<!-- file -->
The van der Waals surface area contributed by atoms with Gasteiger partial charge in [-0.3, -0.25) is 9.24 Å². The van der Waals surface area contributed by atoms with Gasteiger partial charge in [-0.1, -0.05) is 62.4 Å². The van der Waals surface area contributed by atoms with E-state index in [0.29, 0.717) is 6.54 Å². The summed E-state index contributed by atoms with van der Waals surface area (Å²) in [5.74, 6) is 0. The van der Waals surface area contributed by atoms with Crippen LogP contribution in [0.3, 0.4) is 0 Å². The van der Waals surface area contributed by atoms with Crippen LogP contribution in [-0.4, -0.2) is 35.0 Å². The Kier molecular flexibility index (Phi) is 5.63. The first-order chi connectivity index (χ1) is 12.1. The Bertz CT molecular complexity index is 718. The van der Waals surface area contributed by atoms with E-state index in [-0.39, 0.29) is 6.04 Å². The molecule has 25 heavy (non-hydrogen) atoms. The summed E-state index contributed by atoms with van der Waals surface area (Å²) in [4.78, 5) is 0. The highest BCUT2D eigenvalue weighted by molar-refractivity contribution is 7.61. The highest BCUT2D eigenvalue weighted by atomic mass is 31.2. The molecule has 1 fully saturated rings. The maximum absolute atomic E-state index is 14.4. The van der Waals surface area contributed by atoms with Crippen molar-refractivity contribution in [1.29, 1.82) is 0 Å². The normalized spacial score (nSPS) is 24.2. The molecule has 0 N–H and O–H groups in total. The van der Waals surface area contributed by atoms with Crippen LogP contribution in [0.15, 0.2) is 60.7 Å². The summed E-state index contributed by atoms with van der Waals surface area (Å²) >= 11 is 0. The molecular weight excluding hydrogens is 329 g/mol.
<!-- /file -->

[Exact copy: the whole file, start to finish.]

The van der Waals surface area contributed by atoms with Gasteiger partial charge in [-0.3, -0.25) is 9.24 Å². The van der Waals surface area contributed by atoms with Gasteiger partial charge in [-0.1, -0.05) is 62.4 Å². The van der Waals surface area contributed by atoms with E-state index in [0.29, 0.717) is 6.54 Å². The summed E-state index contributed by atoms with van der Waals surface area (Å²) in [5.74, 6) is 0. The van der Waals surface area contributed by atoms with Crippen LogP contribution in [0.3, 0.4) is 0 Å². The van der Waals surface area contributed by atoms with Crippen LogP contribution in [-0.4, -0.2) is 35.0 Å². The Kier molecular flexibility index (Phi) is 5.63. The first-order chi connectivity index (χ1) is 12.1. The Bertz CT molecular complexity index is 718. The van der Waals surface area contributed by atoms with E-state index in [-0.39, 0.29) is 6.04 Å². The molecule has 25 heavy (non-hydrogen) atoms. The summed E-state index contributed by atoms with van der Waals surface area (Å²) in [4.78, 5) is 0. The highest BCUT2D eigenvalue weighted by molar-refractivity contribution is 7.61. The highest BCUT2D eigenvalue weighted by atomic mass is 31.2. The molecule has 1 fully saturated rings. The maximum absolute atomic E-state index is 14.4. The van der Waals surface area contributed by atoms with Crippen molar-refractivity contribution in [1.29, 1.82) is 0 Å². The normalized spacial score (nSPS) is 24.2. The molecule has 0 N–H and O–H groups in total. The van der Waals surface area contributed by atoms with Crippen LogP contribution in [0.15, 0.2) is 60.7 Å². The summed E-state index contributed by atoms with van der Waals surface area (Å²) >= 11 is 0. The molecular weight excluding hydrogens is 329 g/mol.